It’s going to be seriously hard work (Professor Tucker said “I can assure you that the best brains of the department will be occupied with filling your time”). I’ll be teaching two classes (one on Operating System design, in which we’ll study the Linux kernel – fantastic!), on top of which I’ll have several smaller tutor groups, some individual projects to supervise, a bit of administrative work, and of course, best of all, research. Would I, they asked, be interested in registering for a PhD, as that’s something they’d like to encourage? Are they kidding? Would I? Fortunately I managed to answer in the affirmative without sounding sarcastic, saying “w00t”, or saying “word”. Which was nice.
I’ve got slightly mixed feelings about leaving Frontier, but I’m not really in any doubt about my decision. There are some seriously good people here, who it’s been an absolute pleasure to work with, I’ve learnt a ton of stuff in my time here, and all things considered the working environment is great (headphones – yay!). But on the other hand, my job has steadily morphed away from learning and towards doing (which is fair enough when your job is, ultimately, to produce code not think about it), and I don’t still want to be a “jobbing programmer” when I’m in my forties – the market’s far too ageist for that. I’ve had a good few years working in industry, but I’ve always had it in the back of my mind to get back to academia, and get that PhD under my belt. Now is the right time to make that move.
In summary, the first step to becoming a fully-fledged Eccentric Professor has been taken. Tweed with leather patches, here we come!
When office supplies attack. Shame you can’t click on the images for larger versions.
There should be a word for that moment when you finish a Spicy Curry Pot Noodle then look down and see the unopened sachet of Spicy Sauce sat on your desk.
On the bright side, the next one will be Extra Spicy!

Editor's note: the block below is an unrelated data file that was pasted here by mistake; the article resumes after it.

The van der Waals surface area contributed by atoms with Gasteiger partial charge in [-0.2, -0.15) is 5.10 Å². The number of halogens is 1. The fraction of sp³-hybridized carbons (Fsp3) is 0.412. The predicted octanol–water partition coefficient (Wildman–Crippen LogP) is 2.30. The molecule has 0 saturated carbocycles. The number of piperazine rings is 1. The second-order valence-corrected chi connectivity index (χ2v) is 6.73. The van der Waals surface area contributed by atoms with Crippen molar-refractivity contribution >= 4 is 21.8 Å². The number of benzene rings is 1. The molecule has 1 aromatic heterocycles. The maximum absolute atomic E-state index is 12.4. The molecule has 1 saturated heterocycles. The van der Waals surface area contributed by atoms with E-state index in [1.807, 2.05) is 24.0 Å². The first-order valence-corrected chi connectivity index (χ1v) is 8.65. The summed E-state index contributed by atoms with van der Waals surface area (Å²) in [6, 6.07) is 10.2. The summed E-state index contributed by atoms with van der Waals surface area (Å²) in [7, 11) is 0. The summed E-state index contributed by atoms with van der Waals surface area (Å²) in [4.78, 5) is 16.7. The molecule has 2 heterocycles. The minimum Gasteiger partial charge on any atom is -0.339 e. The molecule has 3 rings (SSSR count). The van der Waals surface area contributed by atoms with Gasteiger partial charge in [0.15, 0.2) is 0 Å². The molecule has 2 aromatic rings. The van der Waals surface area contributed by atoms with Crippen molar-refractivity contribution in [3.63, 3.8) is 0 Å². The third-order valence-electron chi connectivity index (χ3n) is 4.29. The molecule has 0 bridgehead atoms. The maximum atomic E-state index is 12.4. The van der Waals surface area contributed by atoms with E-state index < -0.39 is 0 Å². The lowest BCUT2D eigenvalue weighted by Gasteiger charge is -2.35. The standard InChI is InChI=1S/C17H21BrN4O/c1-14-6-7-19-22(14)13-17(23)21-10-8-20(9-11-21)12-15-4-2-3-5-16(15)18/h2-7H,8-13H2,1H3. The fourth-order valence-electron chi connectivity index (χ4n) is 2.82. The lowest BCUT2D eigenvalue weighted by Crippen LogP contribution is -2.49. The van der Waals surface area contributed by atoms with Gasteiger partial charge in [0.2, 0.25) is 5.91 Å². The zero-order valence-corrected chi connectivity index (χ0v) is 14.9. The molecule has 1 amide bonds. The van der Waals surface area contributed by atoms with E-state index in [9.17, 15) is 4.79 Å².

Happy 909 day, people!
The goal of the project is to visit each of the latitude and longitude integer degree intersections in the world, and to take pictures at each location. The pictures and stories will then be posted here.
Swaziland is complete! Still a couple of secondary visits to do in Wales, I notice…
I’m slightly distressed, and slightly relieved, to find out that goth girls don’t seem to do it for me like they used to. Maybe the sample I took is skewed, but the inner frenzy that would once have been kindled at their sight, now lays dormant. Perhaps I’m leaving childish things behind, or maybe I’m just getting old. Thankfully, there are exceptions to be found, but frankly they’re just babes, never mind the gothic…
Now, this is more like it. (Ack – link broken. It was “Gothic Cat of the Week”).
Two tasty nuggets of programming wisdom I’ve had lying around for a while, not really knowing what to do with them:
There are two ways of constructing a software design: one way is to make it so simple that there are obviously no deficiencies and the other way is to make it so complicated that there are no obvious deficiencies. — C. A. R. Hoare
A programming language is low level when its programs require attention to the irrelevant. — Alan Perlis.
No idea where I found these, I’m afraid…